NORTHBROOK, Ill. — A joint task force south of the border has recommended that motor carriers screen their drivers for sleep apnea symptoms.
The American College of Chest Physicians (ACCP), American College of Occupational and Environmental Medicine (ACOEM), and the National Sleep Foundation (NSF) combined to offer an updated approach to the screening and management of obstructive sleep apnea (OSA) among commercial motor vehicle (CMV) operators.
Recommendations include a more thorough screening and evaluation process, modified criteria for returning to work after treatment and they provide follow-up and recertification recommendations.
“Sleepiness and inattention contribute to a significant number of commercial motor vehicle crashes each year and OSA has been shown to significantly increase a driver’s risk of driving drowsy. Yet, current CMV screening and treatment procedures for OSA are ambiguous and not reflective of the latest advancements in the diagnosis and management of OSA,” said Nancy Collop, MD, FCCP, Sleep Institute, American College of Chest Physicians. “Conflicting approaches to screening and management of OSA have left drivers undiagnosed, which puts the driver and general public at risk. We hope our joint recommendations will assist the Federal Motor Carrier Safety Administration and states to update screening and treatment guidelines for sleep apnea which, in turn, may help identify and treat more CMV drivers who suffer from this serious condition.”
Existing guidelines for the diagnosis and treatment of sleep apnea from the FMCSA are based in a 1991 report. The joint task force says its report is based on the most up-to-date sleep apnea research available. Sleep apnea sufferers experience partial or complete obstruction of their upper airway during sleep, which results in sleep disruption among other effects.
“Difficulty in identifying those drivers at highest risk of OSA and accidents due to OSA has been a significant challenge for the commercial driver medical examiner. In addition, outdated guidance from the FMCSA has left medical examiners in conflict with current sleep guidelines,” said Natalie P. Hartenbaum, MD, MPH, FACOEM, American College of Occupational and Environmental Medicine. “With recommendations based on current literature, and accepted by both occupational medicine and sleep medical organizations, a more consistent process for medical certification of these drivers can occur, decreasing the risk of accidents.”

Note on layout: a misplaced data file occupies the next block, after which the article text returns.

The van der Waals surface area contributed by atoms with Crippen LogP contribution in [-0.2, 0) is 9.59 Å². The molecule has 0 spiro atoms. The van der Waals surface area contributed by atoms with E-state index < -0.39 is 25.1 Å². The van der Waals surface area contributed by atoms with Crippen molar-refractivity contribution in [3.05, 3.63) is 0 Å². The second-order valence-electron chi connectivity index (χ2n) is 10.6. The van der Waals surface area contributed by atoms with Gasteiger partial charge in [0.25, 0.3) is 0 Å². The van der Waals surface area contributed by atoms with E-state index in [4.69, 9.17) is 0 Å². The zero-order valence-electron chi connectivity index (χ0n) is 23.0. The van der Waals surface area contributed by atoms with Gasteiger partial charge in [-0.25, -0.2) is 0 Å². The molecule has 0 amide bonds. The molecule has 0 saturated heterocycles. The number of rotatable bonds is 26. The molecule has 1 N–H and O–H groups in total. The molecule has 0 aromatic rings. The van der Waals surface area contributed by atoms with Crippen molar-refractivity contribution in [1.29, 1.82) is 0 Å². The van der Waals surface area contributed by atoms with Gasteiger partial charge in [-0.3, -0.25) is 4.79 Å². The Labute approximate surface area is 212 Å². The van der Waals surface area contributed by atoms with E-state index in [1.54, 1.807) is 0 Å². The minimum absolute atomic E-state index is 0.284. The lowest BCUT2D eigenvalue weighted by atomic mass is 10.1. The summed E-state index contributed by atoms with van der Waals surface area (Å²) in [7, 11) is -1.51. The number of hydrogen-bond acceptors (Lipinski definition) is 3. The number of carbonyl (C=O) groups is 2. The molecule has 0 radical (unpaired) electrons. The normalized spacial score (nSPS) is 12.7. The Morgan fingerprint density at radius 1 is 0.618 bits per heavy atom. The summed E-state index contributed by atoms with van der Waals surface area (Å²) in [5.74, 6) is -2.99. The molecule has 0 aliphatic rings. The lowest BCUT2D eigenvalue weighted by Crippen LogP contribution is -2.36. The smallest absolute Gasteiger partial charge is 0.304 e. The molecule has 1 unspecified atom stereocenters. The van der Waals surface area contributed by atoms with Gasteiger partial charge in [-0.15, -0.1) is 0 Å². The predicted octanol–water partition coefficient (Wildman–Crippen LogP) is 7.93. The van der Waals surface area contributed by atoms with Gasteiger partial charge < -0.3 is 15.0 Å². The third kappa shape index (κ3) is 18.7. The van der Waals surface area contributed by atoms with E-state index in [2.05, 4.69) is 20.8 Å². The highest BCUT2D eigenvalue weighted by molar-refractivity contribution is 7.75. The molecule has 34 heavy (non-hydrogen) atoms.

The task force recommends a screening process should be put into place by carriers and that drivers who suffer from severe sleep apnea should be prevented from working until they receive a medical evaluation. The task force also suggests expanding the screening process to identify risk factors such as body mass index, neck circumference and the drivers family history.
Treatment for sleep apnea includes the use of positive airway pressure for a minimum of four hours within a 24-hour period via a machine that is able to measure time on pressure. The recommendations set forth by the task force involve a shorter return to work time, the organizations point out. Drivers will be able to return to work one month after treatment is initiated and in some cases as quickly as two weeks.
“Sleep apnea is a highly treatable disorder. The new return-to-work standards we suggest are more reflective of current clinical knowledge related to the treatment of sleep apnea,” said Barbara Phillips, MD, FCCP, National Sleep Foundation. “With appropriate therapy and compliance, drivers who suffer from sleep apnea will be addressing a significant risk for impaired performance on the job.”
Studies have suggested that as many as one-third of commercial truck drivers suffer from sleep apnea. For more information or to receive the recommendations, visit www.sleepfoundation.org or call 847-818-1800.
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